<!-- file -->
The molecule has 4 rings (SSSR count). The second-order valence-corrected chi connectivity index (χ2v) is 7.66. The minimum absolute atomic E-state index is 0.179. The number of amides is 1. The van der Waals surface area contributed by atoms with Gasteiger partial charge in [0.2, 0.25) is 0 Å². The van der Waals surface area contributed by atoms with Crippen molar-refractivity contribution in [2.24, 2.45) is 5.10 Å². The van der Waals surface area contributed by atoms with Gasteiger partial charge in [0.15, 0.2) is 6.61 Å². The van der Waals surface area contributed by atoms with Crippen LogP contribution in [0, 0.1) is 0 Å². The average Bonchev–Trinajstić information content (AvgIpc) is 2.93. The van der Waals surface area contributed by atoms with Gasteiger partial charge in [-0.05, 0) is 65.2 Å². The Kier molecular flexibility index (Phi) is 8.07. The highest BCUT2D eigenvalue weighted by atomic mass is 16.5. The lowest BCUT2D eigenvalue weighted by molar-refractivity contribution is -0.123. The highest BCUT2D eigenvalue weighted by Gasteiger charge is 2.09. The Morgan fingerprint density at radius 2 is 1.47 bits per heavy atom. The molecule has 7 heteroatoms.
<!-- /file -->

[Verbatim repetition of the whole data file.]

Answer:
The molecule has 4 rings (SSSR count). The second-order valence-corrected chi connectivity index (χ2v) is 7.66. The minimum absolute atomic E-state index is 0.179. The number of amides is 1. The van der Waals surface area contributed by atoms with Gasteiger partial charge in [0.2, 0.25) is 0 Å². The van der Waals surface area contributed by atoms with Crippen molar-refractivity contribution in [2.24, 2.45) is 5.10 Å². The van der Waals surface area contributed by atoms with Gasteiger partial charge in [0.15, 0.2) is 6.61 Å². The van der Waals surface area contributed by atoms with Crippen LogP contribution in [0, 0.1) is 0 Å². The average Bonchev–Trinajstić information content (AvgIpc) is 2.93. The van der Waals surface area contributed by atoms with Gasteiger partial charge in [-0.05, 0) is 65.2 Å². The Kier molecular flexibility index (Phi) is 8.07. The highest BCUT2D eigenvalue weighted by atomic mass is 16.5. The lowest BCUT2D eigenvalue weighted by molar-refractivity contribution is -0.123. The highest BCUT2D eigenvalue weighted by Gasteiger charge is 2.09. The Morgan fingerprint density at radius 2 is 1.47 bits per heavy atom. The molecule has 7 heteroatoms.